4-16-13 National Healthcare Decisions Day

 

Working in healthcare the frequency of poor decision making when it comes to end of life decisions and choices has made many a good healthcare provider change careers. It becomes an ethical dilemma when patients are coerced into major procedures when the outcome will be poor regardless of the intervention. Many times it is because of poor communication between the patient, their family and the caring physicians.  This can largely be prevented through advanced care planning. Effective communication between the patient or legally designated decision-maker and health care professionals ensures decisions are sound and based on the patient’s understanding their medical condition, their prognosis, the benefits and burdens of the life-sustaining treatment and their personal goals for care.

The discussion should include what interventions would you agree to, what do you want to avoid? What do you want your family to know. Decisions include CPR, life support, respirators, tube feedings, surgical procedures, pain management, medications, skilled nursing facilities, hospice. How do you choose to spend your final days? At the bottom of this post you will find many wonderful resources to help you in decision making, and communication with family and physicians.

Photo: Learn more about advance care planning resources as we get closer to National Healthcare Decisions Day. http://www.nhdd.org/public-resources/Photo: Sometimes getting started is challenging! Check out some great family conversation starters: http://www.nhdd.org/public-resources/Photo: Speak up! www.nhdd.orgPhoto: Speak up with NHDD! http://www.nhdd.org/Photo: Advocate with NHDD! www.nhdd.org/joinPhoto: Two weeks until NHDD! Learn more facts about advance care planning http://www.nhdd.org/facts

advance care planning to keep healthcare centered around patient goals.

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Diabetes and Your Heart

Know your family history, does it include diabetes?

If so make sure you know your numbers. A blood sugar greater than 1oo when fasting  140 for someone two hours after eating is considered high. When you go to your health care professional for blood tests do you ask for a copy of the results, or do you simply get a call from the nurse saying it is normal? I recommend always getting a copy of your results. Over the years many are told there blood sugars are normal when in fact they are prediabetic. This should trigger either a conversation or a referral for education on how diet and exercise can help to avoid having full blown diabetes. Unfortunately this piece is often missing in many health care visits. Make sure you advocate for yourself. The infographic below is posted to help you advocate for yourself or your loved one.   Keep records of your lab reports track and trend them, are they improving or worsening. You know best how well you have adhered to a healthy diet, but the numbers give you concrete data.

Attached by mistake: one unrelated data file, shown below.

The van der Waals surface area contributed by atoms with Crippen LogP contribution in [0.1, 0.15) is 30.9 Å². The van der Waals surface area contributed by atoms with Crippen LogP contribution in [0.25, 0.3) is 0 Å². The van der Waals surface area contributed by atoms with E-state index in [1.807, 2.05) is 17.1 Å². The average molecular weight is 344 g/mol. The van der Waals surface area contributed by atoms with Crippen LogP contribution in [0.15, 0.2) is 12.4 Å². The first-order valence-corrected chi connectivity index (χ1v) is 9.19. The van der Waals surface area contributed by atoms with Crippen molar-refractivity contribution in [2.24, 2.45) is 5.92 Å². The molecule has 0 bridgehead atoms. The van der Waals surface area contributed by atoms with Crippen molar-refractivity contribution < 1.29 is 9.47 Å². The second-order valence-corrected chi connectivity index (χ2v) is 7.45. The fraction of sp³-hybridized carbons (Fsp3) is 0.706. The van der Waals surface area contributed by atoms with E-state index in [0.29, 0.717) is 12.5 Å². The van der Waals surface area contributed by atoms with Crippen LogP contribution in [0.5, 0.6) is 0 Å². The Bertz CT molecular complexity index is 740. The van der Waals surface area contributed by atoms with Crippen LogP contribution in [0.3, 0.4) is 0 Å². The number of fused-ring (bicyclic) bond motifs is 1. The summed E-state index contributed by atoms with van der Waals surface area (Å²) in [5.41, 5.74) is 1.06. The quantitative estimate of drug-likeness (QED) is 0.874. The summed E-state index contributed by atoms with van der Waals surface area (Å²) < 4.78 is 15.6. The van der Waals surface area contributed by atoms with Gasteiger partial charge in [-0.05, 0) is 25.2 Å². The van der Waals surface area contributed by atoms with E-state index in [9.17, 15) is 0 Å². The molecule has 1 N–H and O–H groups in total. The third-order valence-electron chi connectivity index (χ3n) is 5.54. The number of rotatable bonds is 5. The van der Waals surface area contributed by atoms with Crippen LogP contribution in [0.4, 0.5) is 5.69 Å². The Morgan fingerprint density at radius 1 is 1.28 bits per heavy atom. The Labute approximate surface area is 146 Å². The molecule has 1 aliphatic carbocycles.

Heart patients need to be more aware than most as several heart medication can pre-dispose one to diabetes.

Great fix the heart but then get diabetes! Yes, it is a real issue, but again through tracking, diet and exercise, medications hopefully we can prevent this from occurring.

Type 2 diabetes #infographic #diabetes

There  is a strong link of heart disease  in people who  have high cholesterol and are diabetic.  Cardiovascular disease  is much more prevalent if their  Hemoglobin A1c is chronically elevated. This significant contribution by elevated HbA1c to increased CVD is independent of statin therapy (cholesterol lowering medications), and thus requires appropriate HbA1c management in addition to lipids reduction. It is vitally important that any individual with known heart disease and diabetes gets their hemoglobin A1c measured approximately 4 times per year by their primary health care provider. Once a year is not enough. Tight control is imperative. If the blood sugars are constantly running high the vessels that deliver blood to the heart are constantly inflamed setting the stage for further heart issues.

There are many hemoglobin A1c calculators can be found on the internet. Here is Medscapes version

http://reference.medscape.com/calculator/hemoglobin-a1c-est-plasma-glucose

Health Devices